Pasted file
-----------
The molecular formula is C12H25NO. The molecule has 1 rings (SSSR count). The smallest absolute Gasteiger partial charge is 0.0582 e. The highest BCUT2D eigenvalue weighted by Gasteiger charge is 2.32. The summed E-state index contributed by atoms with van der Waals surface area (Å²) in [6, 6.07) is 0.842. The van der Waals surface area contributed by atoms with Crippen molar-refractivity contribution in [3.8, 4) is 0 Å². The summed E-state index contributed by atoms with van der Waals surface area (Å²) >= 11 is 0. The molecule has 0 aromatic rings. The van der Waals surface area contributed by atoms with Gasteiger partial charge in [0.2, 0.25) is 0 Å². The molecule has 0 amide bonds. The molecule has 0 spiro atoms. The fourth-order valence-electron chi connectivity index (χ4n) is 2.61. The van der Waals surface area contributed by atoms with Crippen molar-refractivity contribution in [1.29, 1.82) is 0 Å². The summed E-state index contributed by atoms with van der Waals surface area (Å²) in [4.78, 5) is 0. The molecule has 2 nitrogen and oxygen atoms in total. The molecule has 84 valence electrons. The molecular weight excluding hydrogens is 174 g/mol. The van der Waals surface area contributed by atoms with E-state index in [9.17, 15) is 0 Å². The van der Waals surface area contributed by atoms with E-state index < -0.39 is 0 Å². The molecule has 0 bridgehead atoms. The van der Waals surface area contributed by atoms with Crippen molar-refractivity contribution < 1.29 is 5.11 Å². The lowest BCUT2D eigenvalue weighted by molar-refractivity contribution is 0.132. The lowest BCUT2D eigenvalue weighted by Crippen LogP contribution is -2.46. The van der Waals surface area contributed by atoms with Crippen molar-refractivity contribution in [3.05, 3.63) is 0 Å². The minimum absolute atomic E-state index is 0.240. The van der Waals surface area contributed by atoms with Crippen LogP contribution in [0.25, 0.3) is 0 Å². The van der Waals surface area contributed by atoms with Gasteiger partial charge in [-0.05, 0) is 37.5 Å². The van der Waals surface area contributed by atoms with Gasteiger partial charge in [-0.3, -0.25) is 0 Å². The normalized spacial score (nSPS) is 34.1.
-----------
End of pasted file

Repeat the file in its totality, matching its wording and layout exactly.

The molecular formula is C12H25NO. The molecule has 1 rings (SSSR count). The smallest absolute Gasteiger partial charge is 0.0582 e. The highest BCUT2D eigenvalue weighted by Gasteiger charge is 2.32. The summed E-state index contributed by atoms with van der Waals surface area (Å²) in [6, 6.07) is 0.842. The van der Waals surface area contributed by atoms with Crippen molar-refractivity contribution in [3.8, 4) is 0 Å². The summed E-state index contributed by atoms with van der Waals surface area (Å²) >= 11 is 0. The molecule has 0 aromatic rings. The van der Waals surface area contributed by atoms with Gasteiger partial charge in [0.2, 0.25) is 0 Å². The molecule has 0 amide bonds. The molecule has 0 spiro atoms. The fourth-order valence-electron chi connectivity index (χ4n) is 2.61. The van der Waals surface area contributed by atoms with Crippen molar-refractivity contribution in [1.29, 1.82) is 0 Å². The summed E-state index contributed by atoms with van der Waals surface area (Å²) in [4.78, 5) is 0. The molecule has 2 nitrogen and oxygen atoms in total. The molecule has 84 valence electrons. The molecular weight excluding hydrogens is 174 g/mol. The van der Waals surface area contributed by atoms with E-state index in [9.17, 15) is 0 Å². The van der Waals surface area contributed by atoms with E-state index < -0.39 is 0 Å². The molecule has 0 bridgehead atoms. The van der Waals surface area contributed by atoms with Crippen molar-refractivity contribution < 1.29 is 5.11 Å². The lowest BCUT2D eigenvalue weighted by molar-refractivity contribution is 0.132. The lowest BCUT2D eigenvalue weighted by Crippen LogP contribution is -2.46. The van der Waals surface area contributed by atoms with Crippen molar-refractivity contribution in [3.05, 3.63) is 0 Å². The minimum absolute atomic E-state index is 0.240. The van der Waals surface area contributed by atoms with Crippen LogP contribution in [0.25, 0.3) is 0 Å². The van der Waals surface area contributed by atoms with Gasteiger partial charge in [-0.05, 0) is 37.5 Å². The van der Waals surface area contributed by atoms with Gasteiger partial charge in [-0.3, -0.25) is 0 Å². The normalized spacial score (nSPS) is 34.1.